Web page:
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Who saw Baker enter the TSBD?


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Yes Bob, Piper's testimonies were a mess no doubt.

But the second part of his testimony in front of the WC feels coached and more to substantiate things that sounded too loose/vague in his first sesh and needed to be more concise on certain points, but Warren Commission style concise if you ask me.

The Vicky Adams play is one thing, the fact that I don't see anything about Dougherty is another.

Edited by Bart Kamp
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In case I have not made myself clear enough, there seems to be an awful lot of people who should have seen a helmeted motorcycle cop entering the front of the TSBD and who, for some strange reason, have no memory of seeing him.

Until I see some corroborating evidence, I must assume Baker's story is, in part, fabricated.

Roibert:

I fail to see how you can make this claim.

On November 22, 1963, Truly was interviewed by FBI Agents Doyle Williams and Nat Pinkston. (Their interview report is CD 5, p. 322-323); The next day, Truly was interviewed by FBI Agent Kenneth Jackson. In both interviews, Truly describes in detail how he saw Baker heading towards the building, and then joined him in entering the building.

Here is an excerpt from the 11/22/63 FBI interview of Truly:

"Shortly after 12:30 p.m., as the presidential motorcade did pass in front of the building, he heard what he to be three shots. . . . He then noticed a Dallas City Police officer wearing a motorcycle helmet and boots running towards the entrance of the depository building and he accompanied the officer immediately up the stairs to the second floor of the building where the officer noticed a door door (INSERT: He "noticed a door"??) and stepped through the door, gun in hand, and observed Oswald in a snack bar there, apparently alone. . . . The officer pointed to Oswald and asked if Oswald was an employee of the comany and, TRULY, assured the officer that OSWALD was an employee. He and the officer then proeeded onto the roof of the building. . ." etc.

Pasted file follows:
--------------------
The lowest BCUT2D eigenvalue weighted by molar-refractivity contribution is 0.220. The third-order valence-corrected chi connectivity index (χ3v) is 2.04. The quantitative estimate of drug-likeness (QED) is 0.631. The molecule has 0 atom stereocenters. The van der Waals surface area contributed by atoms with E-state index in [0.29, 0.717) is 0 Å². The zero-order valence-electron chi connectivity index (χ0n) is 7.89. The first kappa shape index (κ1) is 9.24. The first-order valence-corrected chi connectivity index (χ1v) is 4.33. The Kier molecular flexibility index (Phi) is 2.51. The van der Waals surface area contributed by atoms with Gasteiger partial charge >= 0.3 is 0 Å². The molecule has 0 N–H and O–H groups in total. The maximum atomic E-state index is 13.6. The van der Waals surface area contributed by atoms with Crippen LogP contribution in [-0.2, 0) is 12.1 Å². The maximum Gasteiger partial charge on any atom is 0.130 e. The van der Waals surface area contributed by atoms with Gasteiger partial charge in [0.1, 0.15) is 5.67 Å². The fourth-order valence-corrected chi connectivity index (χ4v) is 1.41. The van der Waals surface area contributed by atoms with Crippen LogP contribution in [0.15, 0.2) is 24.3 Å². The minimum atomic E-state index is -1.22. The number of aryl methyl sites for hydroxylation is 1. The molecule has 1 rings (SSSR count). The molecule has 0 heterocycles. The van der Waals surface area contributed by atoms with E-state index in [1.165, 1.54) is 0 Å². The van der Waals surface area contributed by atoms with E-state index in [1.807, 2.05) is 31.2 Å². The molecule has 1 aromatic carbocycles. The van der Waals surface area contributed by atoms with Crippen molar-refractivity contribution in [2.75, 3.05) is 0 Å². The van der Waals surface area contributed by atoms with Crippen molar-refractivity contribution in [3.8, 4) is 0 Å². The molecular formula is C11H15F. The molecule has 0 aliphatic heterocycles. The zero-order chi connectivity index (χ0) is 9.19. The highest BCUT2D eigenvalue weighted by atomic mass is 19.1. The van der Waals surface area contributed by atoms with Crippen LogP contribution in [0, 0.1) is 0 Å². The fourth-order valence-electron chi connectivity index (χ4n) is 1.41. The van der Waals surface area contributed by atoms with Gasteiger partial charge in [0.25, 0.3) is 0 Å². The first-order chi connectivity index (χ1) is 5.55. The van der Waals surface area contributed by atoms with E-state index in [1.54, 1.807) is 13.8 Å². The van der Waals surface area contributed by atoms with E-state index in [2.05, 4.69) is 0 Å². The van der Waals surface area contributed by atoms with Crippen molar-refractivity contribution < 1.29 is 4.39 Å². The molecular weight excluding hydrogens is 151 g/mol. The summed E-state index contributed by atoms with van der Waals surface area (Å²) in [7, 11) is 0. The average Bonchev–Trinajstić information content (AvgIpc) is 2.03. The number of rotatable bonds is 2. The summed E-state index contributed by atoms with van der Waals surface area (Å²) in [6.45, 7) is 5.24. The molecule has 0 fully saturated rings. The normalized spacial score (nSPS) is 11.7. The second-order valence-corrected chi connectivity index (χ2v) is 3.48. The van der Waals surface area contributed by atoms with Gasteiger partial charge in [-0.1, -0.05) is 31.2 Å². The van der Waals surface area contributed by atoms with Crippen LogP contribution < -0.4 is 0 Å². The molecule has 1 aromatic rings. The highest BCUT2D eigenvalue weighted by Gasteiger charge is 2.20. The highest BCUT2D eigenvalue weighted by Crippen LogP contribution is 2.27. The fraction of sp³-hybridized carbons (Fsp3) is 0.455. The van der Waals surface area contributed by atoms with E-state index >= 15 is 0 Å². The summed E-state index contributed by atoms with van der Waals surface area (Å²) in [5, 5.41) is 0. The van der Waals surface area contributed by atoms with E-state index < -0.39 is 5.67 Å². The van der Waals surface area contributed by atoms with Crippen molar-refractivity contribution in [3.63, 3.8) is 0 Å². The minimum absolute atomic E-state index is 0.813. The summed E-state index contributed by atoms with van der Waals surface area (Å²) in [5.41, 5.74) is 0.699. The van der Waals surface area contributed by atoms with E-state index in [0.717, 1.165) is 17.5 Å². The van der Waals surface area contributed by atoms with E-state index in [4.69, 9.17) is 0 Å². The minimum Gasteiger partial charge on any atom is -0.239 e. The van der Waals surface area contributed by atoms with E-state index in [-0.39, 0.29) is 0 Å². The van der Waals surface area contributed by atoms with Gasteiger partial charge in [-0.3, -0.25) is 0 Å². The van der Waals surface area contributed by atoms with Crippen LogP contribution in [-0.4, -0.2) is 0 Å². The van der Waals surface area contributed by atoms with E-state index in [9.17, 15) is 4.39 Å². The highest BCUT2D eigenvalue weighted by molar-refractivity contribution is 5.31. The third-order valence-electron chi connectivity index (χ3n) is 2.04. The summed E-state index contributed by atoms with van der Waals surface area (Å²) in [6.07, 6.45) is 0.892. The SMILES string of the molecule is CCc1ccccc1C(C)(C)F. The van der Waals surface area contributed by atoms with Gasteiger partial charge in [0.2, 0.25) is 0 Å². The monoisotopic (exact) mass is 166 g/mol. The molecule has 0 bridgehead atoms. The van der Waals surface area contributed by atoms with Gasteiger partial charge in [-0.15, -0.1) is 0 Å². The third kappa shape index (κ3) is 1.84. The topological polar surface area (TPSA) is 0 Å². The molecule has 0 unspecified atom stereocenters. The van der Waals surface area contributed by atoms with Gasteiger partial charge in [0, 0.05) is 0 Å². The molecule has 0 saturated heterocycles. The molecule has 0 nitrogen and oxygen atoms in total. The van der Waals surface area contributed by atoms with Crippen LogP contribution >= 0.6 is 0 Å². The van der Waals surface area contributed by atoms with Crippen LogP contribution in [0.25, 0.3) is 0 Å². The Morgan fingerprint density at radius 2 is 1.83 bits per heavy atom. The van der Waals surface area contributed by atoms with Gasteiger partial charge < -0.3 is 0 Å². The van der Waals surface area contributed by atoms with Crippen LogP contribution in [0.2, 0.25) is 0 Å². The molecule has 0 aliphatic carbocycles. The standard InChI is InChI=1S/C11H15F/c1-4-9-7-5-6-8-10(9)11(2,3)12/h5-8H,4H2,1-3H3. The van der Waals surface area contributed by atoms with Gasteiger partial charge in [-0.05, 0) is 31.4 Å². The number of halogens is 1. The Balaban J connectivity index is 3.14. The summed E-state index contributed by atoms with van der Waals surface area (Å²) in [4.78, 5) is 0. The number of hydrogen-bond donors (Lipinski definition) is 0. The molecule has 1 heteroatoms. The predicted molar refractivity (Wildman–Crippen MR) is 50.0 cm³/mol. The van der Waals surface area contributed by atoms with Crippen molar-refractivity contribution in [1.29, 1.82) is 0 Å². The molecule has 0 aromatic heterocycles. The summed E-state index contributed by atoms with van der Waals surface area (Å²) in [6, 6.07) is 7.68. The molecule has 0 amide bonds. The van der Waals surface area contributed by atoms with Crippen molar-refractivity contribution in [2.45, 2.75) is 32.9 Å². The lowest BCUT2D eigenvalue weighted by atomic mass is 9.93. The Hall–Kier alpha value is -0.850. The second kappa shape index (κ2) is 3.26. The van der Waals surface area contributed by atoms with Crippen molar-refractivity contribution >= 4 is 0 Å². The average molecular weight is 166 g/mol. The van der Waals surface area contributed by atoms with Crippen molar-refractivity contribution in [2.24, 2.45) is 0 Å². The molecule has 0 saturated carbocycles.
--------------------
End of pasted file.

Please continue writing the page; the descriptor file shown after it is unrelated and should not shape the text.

FYI: As I noted, there's another FBI interview of Truly, by a different FBI agent, the next day, which says essentially the same thing.

I don't understand how,given this data, you can credibly maintain that Baker's story is ("in part") fabricated.

Perhaps you can explain.

IMHO: The problem with Officer Baker's story is not that he fabricated his entry to the building. The problem is the manner in which he immediately headed towards the building, and then veered off at the lunchroom, gun in hand, to confront Oswald.

FYI: In the original handwritten draft of his statement, he said that he "imagined" (or words to that effect) that the shots came from the building. It was a day or so later that he came up with the story that he ran to the building because he saw pigeons flying from the roof. (Clearly, a substantive change in his "probable cause" from one day to the next).

I could elaborate on other details of Baker's account that are problematic, but that is the essence of the problem. WHy did he immediately dismount and run toward the building, why did he seem to know where Oswald was? Why was he approaching the lunchroom, with its closed door, gun already in hand? etc.

I think your emphasis on whether or not he entered the building, and your suspicion that his entire story was "fabricated" is unwarranted.

DSL

4/17/16 -2:40 AM PDT

Los Angeles, California

Edited by David Lifton
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Hi David

My premise is not about whether or not Baker entered the TSBD. For the record, I believe he did.The real question, though, was when he entered the TSBD. There are simply too many things wrong with the statements and testimonies of other witnesses, IMO, to allow him and Truly to be running up the stairs as early as they claimed to be doing so.